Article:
Kingasiatic Allah moves mulch into the Cook Street Park Community Garden in Lynn.

BY BRIDGET TURCOTTE

LYNN — Neighborhood pride is growing at Cook Street Park.

Residents are busy laying fresh soil for gardeners to begin spring planting at the playground’s Community Garden.

The Highlands Coalition, a neighborhood group whose mission is to improve the district, is hopeful that the new green space will replace the violence and gang activity that had overtaken the park, according to David Gass, director.

The coalition launched the park renovation in 2011 after a violent high school fight was caught on tape and went viral. The negative publicity was just what was needed to make positive change to the park, Gass said.

“Gangs burned a park slide here,” he said. “No-kids-land is what I called it. There was nothing for kids here.”

Gass said a new neighbor living next to the garden experienced a pair of armed robberies and wanted to move out of the neighborhood. Gass reassured him that the coalition would make it a better place.

When a home is broken into, the resident either buys a lock, a dog, a gun, or all three, Gass said. Instead, he said they should communicate with neighbors to understand what is happening on their streets.

By 2012, the group developed plans for a community garden to bring neighbors together. Interest started out slow with only 10 residents requesting a garden bed and only five showed up to start planting. Today, neighbors from the diverse neighborhood spend time growing together.

Several of the beds are rented by residents for $25.

Viviane Kamba, a Congolese immigrant, plants amaranth, a grain that provides more protein than wheat, barley and rye, Gass said. The Ouk family created a handmade trellis with twigs and plants a Cambodian garden, including long beans and ginseng.

One garden is maintained by a man from Somalia. Another family plants corn each year and has learned new techniques from other gardeners to grow it more effectively, he said.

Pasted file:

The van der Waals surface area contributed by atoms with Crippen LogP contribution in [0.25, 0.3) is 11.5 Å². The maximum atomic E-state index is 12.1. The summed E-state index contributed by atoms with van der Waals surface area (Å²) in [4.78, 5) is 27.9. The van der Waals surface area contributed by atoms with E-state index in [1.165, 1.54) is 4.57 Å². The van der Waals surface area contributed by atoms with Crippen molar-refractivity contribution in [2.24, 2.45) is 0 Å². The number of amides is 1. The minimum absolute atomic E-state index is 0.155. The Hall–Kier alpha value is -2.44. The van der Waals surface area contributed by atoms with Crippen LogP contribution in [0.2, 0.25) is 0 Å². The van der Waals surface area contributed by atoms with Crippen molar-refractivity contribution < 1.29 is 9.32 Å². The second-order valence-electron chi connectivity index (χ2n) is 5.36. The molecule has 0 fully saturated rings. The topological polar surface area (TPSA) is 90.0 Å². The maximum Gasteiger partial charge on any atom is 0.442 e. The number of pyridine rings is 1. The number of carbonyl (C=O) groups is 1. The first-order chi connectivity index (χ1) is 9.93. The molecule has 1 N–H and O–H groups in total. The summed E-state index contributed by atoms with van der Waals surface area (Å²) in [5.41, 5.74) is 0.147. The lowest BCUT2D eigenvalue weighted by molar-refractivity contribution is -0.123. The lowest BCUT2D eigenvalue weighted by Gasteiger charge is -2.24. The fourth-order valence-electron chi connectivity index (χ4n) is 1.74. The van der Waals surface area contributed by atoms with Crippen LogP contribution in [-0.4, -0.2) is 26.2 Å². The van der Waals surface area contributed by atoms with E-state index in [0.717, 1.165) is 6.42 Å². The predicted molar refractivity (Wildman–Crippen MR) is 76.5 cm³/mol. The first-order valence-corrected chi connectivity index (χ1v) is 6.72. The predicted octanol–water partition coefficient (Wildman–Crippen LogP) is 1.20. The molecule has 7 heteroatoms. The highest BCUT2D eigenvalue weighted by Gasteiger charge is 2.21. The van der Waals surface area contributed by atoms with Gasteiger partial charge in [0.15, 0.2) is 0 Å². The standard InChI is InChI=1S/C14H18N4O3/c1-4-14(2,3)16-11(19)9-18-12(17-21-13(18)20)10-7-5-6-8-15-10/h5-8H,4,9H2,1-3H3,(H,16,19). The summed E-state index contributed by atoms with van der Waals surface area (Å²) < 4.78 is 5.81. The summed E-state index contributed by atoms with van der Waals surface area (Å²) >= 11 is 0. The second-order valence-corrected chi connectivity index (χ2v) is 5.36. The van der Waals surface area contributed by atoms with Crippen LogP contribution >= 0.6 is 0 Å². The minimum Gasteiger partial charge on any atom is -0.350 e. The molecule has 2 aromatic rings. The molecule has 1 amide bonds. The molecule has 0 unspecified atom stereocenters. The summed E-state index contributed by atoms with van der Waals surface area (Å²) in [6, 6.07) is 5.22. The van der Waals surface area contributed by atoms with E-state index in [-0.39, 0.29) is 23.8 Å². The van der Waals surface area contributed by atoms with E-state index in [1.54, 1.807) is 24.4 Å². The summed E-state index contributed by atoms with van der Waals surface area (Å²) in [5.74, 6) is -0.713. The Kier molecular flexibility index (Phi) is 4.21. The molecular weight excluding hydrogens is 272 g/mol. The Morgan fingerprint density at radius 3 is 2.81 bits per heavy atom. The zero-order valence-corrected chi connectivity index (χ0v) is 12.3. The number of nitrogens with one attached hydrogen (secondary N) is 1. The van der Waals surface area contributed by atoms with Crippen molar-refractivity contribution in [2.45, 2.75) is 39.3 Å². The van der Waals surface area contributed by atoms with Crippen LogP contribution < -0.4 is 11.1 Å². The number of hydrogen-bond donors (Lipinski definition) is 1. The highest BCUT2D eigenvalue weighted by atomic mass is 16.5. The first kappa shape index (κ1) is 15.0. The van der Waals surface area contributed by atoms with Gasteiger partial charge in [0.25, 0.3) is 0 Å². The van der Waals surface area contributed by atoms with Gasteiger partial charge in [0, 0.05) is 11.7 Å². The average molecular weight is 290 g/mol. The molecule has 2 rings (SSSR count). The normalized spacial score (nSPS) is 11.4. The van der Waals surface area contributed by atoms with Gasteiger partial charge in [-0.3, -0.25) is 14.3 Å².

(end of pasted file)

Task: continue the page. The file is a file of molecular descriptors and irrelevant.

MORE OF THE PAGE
The garden also provides children with the opportunity to learn about growing vegetables and healthy eating. About 15 children between the ages of 10 and 20 are hired and paid $2 an hour by the coalition and $8 by the city through the Youthworks program, a religious organization that encourages community work.

“We talk to the kids who are hanging out at the park and say ‘if you’re in school and you’re actually going to school, you can come work for us,’” said Kingasiatic Allah, a coalition member.

Allah said the program teaches the children how to grow vegetables, spend less money at the grocery store and eat healthier.

“We’ve got to keep the kids active,” he said. “If kids don’t have activity, they wind up in trouble. Kids are overworked at school, they’re stressed. That’s what leads to them not wanting to go to school and leads them to the streets.”

The coalition focuses on teaching the children about healthy eating habits. Signs are hung along the fence with witty sayings and facts about food, such as “the whiter the bread, the sooner you’re dead.”

This summer, the group hopes to launch Camp Creativity, a licensed after-school program and summer camp, to further its efforts.


Bridget Turcotte can be reached at bturcotte@itemlive.com. Follow her on Twitter @BridgetTurcotte.